Perhaps I am getting older, but I have started enjoying the leisure hours available in the morning far more than the leisure hours available before bed. I have developed a morning routine, and feel like it has contributed to a rather large increase in productivity and well-being. However, making the switch from night owl to morning shark took some time, and a lot of concerted effort.
From 19-28 years of age I stretched the last hours of the night as long as possible. As the clock got closer and closer to midnight I’d be calculating how much later I can stay up, and deciding how quickly I can wake up and get to work in the morning. Sometimes at my weakest, in an attempt to justify staying up later to watch another episode of whatever show I’d forget in two months, I’d decide to skip breakfast the next morning or have a protein shake instead of waking up at a decent time and eating a real meal, giving myself ten minutes to wake up and be in the car on the way to work.
In my experience this started a cycle of always being behind, and I gained very little in that extra hour of two where I chose to stay up, rather than just go to sleep. By stretching the last hours of the night, and shortening the morning, I was starting my day off behind. I’d be waking up in a hurry, getting ready for work in a hurry, driving to work in a hurry, and not really enjoying a significant part of my day. This stressed state was self-inflicted by my choices and lasted throughout the day. By night time when I was finished everything and it was time to relax, I’d be looking to stretch those hours once again, since the preceding hours of the day I had never left that stressed state I started in the morning. A vicious cycle had been born.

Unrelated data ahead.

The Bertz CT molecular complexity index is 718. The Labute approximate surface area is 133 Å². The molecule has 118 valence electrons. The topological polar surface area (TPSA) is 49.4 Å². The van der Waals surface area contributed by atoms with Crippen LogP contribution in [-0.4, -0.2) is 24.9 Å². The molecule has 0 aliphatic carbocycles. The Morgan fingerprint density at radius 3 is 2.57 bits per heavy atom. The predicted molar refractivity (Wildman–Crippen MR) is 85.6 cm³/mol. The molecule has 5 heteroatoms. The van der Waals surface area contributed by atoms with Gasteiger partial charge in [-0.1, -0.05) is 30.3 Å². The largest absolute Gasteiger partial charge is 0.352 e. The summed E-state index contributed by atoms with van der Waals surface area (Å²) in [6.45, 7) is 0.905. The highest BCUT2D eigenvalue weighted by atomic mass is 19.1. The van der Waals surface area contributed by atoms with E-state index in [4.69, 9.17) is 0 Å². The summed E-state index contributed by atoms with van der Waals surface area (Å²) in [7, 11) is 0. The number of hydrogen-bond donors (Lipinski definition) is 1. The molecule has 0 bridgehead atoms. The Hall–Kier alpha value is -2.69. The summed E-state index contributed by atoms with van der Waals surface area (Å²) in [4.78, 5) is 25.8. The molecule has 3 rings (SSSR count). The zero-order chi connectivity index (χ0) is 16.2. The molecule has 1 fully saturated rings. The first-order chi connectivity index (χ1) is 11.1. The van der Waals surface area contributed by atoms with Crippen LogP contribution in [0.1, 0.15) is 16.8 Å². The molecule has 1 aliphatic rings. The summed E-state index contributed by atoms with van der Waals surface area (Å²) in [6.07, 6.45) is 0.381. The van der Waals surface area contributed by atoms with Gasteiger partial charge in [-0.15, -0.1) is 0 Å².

When you get caught in this cycle of seeing how little time you can spend awake before getting to work/class, etc. you are in for a hell of a ride and a month or two can pass before you even realize what you’ve been doing for yourself.
I inadvertently stumbled into a way to change this, and have my appetite to blame. I decided I wanted to commit to trying the Wim Hof breathing techniques. I was lured in by claims of being able to retain your breathe without oxygen in the lungs for over three minutes. It is important to do the breathing techniques on an empty stomach and since I crush food most of the day this meant that I had to wake up a bit earlier in the morning to give myself a half hour to do the breathing.
I first began to dabble with this about 9 months ago and it took about 7 months for the habit to set in and be easy. For about two months now I have been waking up an hour before work (even when I am my own boss), to go through my morning routine. I would say I consistently do this 5/7 days a week. If for some reason I have a shit sleep, I will take that hour for extra sleep, because adequate sleep is so important for my functioning. I feel so much better throughout the day, now that I have a consistent morning routine.
My morning routine is as follows:
1- 2 Sun Salutations + roughly 1:00 of freestyle stretching/movement (Arms swings, etc.)